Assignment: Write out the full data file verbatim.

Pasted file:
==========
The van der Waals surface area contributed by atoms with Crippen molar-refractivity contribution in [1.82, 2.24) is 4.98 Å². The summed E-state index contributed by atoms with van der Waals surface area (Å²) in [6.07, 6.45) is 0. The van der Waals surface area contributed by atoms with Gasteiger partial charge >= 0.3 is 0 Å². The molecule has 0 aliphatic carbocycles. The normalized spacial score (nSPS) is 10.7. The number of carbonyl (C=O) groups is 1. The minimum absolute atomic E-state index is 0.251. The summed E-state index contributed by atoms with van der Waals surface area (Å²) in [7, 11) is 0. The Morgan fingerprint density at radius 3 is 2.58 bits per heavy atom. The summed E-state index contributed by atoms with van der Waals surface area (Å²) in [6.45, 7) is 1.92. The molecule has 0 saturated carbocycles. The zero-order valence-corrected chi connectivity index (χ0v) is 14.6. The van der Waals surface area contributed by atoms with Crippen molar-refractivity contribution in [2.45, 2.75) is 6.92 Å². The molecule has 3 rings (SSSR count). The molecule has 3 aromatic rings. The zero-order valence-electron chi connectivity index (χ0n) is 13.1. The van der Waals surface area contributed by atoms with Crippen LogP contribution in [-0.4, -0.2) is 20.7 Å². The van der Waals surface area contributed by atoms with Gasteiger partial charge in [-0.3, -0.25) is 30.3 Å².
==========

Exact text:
The van der Waals surface area contributed by atoms with Crippen molar-refractivity contribution in [1.82, 2.24) is 4.98 Å². The summed E-state index contributed by atoms with van der Waals surface area (Å²) in [6.07, 6.45) is 0. The van der Waals surface area contributed by atoms with Gasteiger partial charge >= 0.3 is 0 Å². The molecule has 0 aliphatic carbocycles. The normalized spacial score (nSPS) is 10.7. The number of carbonyl (C=O) groups is 1. The minimum absolute atomic E-state index is 0.251. The summed E-state index contributed by atoms with van der Waals surface area (Å²) in [7, 11) is 0. The Morgan fingerprint density at radius 3 is 2.58 bits per heavy atom. The summed E-state index contributed by atoms with van der Waals surface area (Å²) in [6.45, 7) is 1.92. The molecule has 0 saturated carbocycles. The zero-order valence-corrected chi connectivity index (χ0v) is 14.6. The van der Waals surface area contributed by atoms with Crippen molar-refractivity contribution in [2.45, 2.75) is 6.92 Å². The molecule has 3 rings (SSSR count). The molecule has 3 aromatic rings. The zero-order valence-electron chi connectivity index (χ0n) is 13.1. The van der Waals surface area contributed by atoms with Crippen LogP contribution in [-0.4, -0.2) is 20.7 Å². The van der Waals surface area contributed by atoms with Gasteiger partial charge in [-0.3, -0.25) is 30.3 Å².